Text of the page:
Five important things to thing about to get the most out of your running regimen.
1. Running shoes should be selected by knowing what type of running you will be performing. Will you be on a treadmill, pavement, or a path? Select a shoe with the proper amount of support for the task.
2. Select a shoe that compliments your foot whether you have a high arch (narrow foot), normal arching, or wide feet (Flat footed).
3. Also ask someone you know, or a fitness professional to watch your natural walking gait to see if your ankles tilt in a certain direction. The three ankle positions are No tilt, pronation (ankles tilt inward), and supination (ankles tilt outward). Select a shoe that is made for your type of ankle tilt. A qualified running shoe professional might be required to help you make this choice.
1. Eat a smaller meal or snack one to two hours before the run to fuel your run.
2. Experiment with what types of foods agree with your stomach / body while running. What may be best for once person isn’t always optimum for another.
3.Stick to foods that are easily digested or absorbed by your stomach. Avoid dairy, and complex carbs such as pasta.
Warm-Up / Cool Down
1. It is not a good idea stretch a cold muscle, especially before any type of physical activity. What to do: Dynamic stretching and joint mobility exercises- Moving around while stretching. A few examples: Jumping jacks, high knees, toe walks, ankle rolls, shoulder circles, etc...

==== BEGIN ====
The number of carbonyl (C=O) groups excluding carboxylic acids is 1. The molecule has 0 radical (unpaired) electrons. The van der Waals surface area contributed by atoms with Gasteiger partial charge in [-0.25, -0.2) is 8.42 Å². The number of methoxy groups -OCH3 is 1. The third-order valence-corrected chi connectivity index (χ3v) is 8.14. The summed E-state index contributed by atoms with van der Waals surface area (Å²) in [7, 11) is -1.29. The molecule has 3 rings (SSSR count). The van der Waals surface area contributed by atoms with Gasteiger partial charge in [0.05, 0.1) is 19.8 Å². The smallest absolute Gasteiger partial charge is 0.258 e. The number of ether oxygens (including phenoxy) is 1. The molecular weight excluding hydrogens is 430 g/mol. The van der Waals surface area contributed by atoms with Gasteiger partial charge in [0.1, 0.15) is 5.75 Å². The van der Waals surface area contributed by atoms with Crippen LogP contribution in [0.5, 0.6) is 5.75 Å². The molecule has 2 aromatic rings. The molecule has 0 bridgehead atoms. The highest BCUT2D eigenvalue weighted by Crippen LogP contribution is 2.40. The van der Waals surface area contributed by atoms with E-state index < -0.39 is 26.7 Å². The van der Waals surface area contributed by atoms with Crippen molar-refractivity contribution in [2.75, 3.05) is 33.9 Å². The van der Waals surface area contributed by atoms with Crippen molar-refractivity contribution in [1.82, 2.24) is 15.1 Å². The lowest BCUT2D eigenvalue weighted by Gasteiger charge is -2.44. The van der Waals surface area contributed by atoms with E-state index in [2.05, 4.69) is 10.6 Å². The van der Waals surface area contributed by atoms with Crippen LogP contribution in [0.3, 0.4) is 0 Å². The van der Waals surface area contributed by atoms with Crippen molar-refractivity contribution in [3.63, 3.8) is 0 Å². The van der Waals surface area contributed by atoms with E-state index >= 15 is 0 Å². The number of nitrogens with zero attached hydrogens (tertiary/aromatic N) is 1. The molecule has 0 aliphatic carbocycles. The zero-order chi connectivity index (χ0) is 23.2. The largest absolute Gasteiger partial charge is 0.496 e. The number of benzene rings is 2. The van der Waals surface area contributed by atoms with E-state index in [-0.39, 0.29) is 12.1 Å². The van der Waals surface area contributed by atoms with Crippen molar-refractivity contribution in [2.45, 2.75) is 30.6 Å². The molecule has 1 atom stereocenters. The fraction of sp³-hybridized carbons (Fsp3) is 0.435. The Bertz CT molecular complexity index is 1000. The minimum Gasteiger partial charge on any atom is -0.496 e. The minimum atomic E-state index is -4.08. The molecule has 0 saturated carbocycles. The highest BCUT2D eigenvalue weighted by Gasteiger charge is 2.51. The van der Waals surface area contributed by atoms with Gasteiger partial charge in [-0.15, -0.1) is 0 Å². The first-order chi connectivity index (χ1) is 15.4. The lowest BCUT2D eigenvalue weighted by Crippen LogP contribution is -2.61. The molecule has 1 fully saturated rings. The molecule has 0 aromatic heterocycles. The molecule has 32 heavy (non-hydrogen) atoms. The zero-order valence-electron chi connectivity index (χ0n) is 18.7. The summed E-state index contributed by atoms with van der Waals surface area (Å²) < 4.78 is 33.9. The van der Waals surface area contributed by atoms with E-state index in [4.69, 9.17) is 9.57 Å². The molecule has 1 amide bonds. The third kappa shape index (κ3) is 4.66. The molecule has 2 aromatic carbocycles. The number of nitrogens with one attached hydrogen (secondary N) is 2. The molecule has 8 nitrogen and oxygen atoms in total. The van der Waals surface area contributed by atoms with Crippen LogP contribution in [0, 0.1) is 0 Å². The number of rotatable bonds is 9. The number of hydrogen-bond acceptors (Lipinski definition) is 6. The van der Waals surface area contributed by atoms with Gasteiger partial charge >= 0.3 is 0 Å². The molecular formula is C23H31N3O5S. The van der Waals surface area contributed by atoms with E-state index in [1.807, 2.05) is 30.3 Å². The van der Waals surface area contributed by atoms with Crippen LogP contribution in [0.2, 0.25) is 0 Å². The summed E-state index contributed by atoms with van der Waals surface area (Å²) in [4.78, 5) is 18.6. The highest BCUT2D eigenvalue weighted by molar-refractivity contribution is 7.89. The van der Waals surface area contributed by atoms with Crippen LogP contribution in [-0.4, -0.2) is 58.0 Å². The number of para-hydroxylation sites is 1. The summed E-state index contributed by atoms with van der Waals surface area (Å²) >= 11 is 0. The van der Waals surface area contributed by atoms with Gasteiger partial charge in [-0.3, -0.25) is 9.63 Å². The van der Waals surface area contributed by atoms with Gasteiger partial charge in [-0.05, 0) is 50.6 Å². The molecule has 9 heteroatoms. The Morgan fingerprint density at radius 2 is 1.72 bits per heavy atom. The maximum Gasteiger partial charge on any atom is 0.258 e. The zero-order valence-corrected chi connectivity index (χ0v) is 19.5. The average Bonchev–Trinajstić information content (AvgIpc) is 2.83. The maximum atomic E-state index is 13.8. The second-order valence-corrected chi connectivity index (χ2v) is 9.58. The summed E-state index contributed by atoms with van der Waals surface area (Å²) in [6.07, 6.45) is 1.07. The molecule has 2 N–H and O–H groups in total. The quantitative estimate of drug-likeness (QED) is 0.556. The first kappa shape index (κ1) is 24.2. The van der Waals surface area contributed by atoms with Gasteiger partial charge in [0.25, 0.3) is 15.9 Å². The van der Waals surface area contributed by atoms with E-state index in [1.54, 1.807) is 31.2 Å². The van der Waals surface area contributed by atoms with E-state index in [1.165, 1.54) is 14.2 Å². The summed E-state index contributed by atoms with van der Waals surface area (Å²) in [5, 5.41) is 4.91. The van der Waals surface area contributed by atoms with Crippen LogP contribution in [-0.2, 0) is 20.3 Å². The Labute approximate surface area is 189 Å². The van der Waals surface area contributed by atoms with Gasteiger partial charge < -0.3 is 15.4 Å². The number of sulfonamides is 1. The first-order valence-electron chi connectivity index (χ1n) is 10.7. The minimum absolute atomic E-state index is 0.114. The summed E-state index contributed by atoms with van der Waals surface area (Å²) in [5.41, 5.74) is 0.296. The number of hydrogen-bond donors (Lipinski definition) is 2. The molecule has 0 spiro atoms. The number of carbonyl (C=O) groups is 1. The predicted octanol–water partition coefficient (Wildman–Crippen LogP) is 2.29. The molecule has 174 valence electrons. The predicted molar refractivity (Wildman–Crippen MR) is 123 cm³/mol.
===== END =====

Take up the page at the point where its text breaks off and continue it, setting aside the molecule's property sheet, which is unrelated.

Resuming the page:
2. The first couple minutes of the run should be at an easy pace, to help warm the body up and easily transition into the heart of the run. Adversely, the Last 5 minutes of your run should be done in the same manner in order to progressively return your heart rate down to a near acceptable post workout rate.
1. Try not to heel strike within your running gait. It is most natural and anatomically correct to hit the ground with the mid-foot region. This is not what we are used to because of the way we walk on a normal basis. Try it and practice it! Your shins, knees, and hips will thank you later.
2. After striking with the mid-foot, transition your weight toward the front, or the toes, and push off into the next step (flight) of your running gait. Avoid all pounding or heavy feet action.
1. Regulate your breathing. Try to match your breathing pattern to your stride. For example, inhaling for two strides, then exhaling for the same.
2. Breathe in through your nose, and then out through your mouth. Air taken in through your nose is temperature regulated before it hits your lungs. This is particularly useful in cold weather running.